To make matters worse, the Lord’s angels—no doubt being driven mad by however His rule was manifesting itself on the other side of the clouds—had begun sneaking down to the garden in small groups in order to get some time to themselves. It wasn’t uncommon to look off into the distance and see a twenty-foot-tall and frighteningly beautiful angel pick up a black bear or a moose and sniff it with curiosity for a moment before biting it in half, making a face, and then spitting the top of the animal back out. Or else a group of them might wander around the forests laughing and knocking down trees with the flats of their palms, stopping occasionally to drink from flasks containing some sort of fermented liquid made from the pitch of the firmament that scorched the air as it reached their lips and filled large swaths of the garden with a putrid stench.
During these visits Adam and Eve moved quickly from one hiding place to another, occasionally forced to double back when their path was blocked by a colony of poison frogs or by a heavy growth of thornbush and stinging nettle.
As they huddled in a cave on one such afternoon, listening to the thundering footsteps of a party of angels finally begin to recede in the distance, Eve once again cradled her belly.
“We have to leave,” she said.
Her eyes were glassy with unshed tears, but her voice was steady.
Adam knew she was not referring to that cave but to the garden as a whole, an escape that was, as far as he knew, impossible. Not only had God once explained proudly to Adam that the garden was contained within high walls on top of which perched His largest and most warlike angels, but Adam also knew from his own explorations of the garden that it was so vast that they could likely wander forever without catching so much as a glimpse of those walls. Adam had also spent his life before Eve watching the Almighty blow up and eviscerate new styles of otters and hummingbirds even as Adam had been in the process of naming them because the Lord had found them suddenly and mysteriously displeasing. So attempting to scale a barrier that was intended to be unscalable was, to Adam’s thinking, probably a significant enough transgression for God to rip his small family out of existence. Nevertheless, he knew that Eve was right. Every day the garden was growing wilder. And how much more difficult would it be to stay ahead of all these dangers once the little one arrived? Here Adam closed his eyes and could not help but imagine the thin and trembling legs of that excited young horse as it followed its parents through the field.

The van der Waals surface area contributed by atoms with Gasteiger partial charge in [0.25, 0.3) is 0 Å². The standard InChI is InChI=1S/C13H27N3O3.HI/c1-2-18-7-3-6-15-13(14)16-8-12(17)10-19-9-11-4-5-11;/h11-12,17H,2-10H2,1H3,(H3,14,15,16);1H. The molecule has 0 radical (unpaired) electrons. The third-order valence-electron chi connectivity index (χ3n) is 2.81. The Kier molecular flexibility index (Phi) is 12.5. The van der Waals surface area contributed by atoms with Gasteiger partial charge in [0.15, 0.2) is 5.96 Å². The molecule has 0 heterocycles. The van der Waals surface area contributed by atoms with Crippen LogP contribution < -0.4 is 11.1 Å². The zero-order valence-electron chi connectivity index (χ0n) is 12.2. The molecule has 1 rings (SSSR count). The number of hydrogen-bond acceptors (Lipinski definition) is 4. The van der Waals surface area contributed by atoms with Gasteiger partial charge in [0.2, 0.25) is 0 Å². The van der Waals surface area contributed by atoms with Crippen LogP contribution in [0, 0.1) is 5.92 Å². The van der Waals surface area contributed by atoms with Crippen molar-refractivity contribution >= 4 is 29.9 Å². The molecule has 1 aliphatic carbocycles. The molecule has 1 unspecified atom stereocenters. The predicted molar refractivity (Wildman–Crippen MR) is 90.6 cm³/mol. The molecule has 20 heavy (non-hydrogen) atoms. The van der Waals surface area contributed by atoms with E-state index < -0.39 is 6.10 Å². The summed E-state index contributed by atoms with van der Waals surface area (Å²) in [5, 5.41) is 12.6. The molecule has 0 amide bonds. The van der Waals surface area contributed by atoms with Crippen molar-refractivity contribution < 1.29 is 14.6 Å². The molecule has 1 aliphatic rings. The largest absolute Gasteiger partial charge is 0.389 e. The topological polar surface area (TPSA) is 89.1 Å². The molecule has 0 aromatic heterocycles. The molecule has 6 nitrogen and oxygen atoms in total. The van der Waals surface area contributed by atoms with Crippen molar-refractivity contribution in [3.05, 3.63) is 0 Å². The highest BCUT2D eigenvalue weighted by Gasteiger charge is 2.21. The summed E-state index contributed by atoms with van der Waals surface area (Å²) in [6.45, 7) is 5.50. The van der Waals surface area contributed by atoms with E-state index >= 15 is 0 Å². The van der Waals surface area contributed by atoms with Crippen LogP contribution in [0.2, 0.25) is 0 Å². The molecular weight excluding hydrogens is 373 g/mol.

“Yes,” he said, taking her hand. “We will.”
Eve nodded and without delay the two began discussing plans and possibilities. As they detailed the uncountable ways in which their leaving the garden seemed to be a thing of pure fantasy, their voices grew more hopeful. Rather than giving in to the belief that they were stuck where they were, they decided to focus on the equally real circumstance that they were determined to leave and that all they had to do was keep their wits about them while they waited for the erratic will of the Almighty to rearrange itself around their intentions.
It wasn’t long before God appeared above them with a stern look on His face, pointing to a tree on a hill.
“That,” He said, apropos of nothing, “is the tree of knowledge.”
The Almighty was in a black cape that Adam hadn’t seen Him wear in quite some time. The Lord pulled the cape around Himself and raised His chin imperiously.
“THOU SHALL-ETH NOT EAT-ETH OF IT.”
“Why is He talking like that?” Eve said.
When she looked over at Adam he was looking down, pinching the bridge of his nose in exasperation.
Before the long business of having Adam name all the beasts of the field and fowl of the air, God had occupied the majority of Adam’s time with these overly theatrical announcements during what Adam referred to as the Almighty’s “object of knowledge phase.” The sight of that gnarled tree, backlit, Adam noticed, for dramatic effect, was certainly foreboding, but God had already wasted an unimaginable amount of Adam’s time making similarly formal announcements about equally grim-looking stones of knowledge and creeks of knowledge and escarpments of knowledge and holes of knowledge that He usually made Adam dig himself, after which the Lord would typically forbid him to ever set foot in the hole or “TO SLURP-ETH ANY RAINWATER THAT MIGHT-ETH GATHER THEREIN.” And while the tree in question was at least much less absurd than most of the creatures that God had been calling forth as of late, Adam couldn’t help but feel frustrated and concerned by the fact that God was regressing. He was distracted by these thoughts until Eve flashed him a meaningful look and, like her, he began to see that the opportunity they had been waiting for was now opening up right in front of them.
“Of course,” Adam said to the Lord. “But what would happen to us if we did, uh, eat-eth from it?”
God’s eyes turned into orbs of black fire.
“THOU WOULDST BE BANISHED FROM THE GARDEN FOREVER-ETH!”
The Almighty fanned out His cape and disappeared in a flash of lightning.
Eve turned to Adam and gave a happy shrug.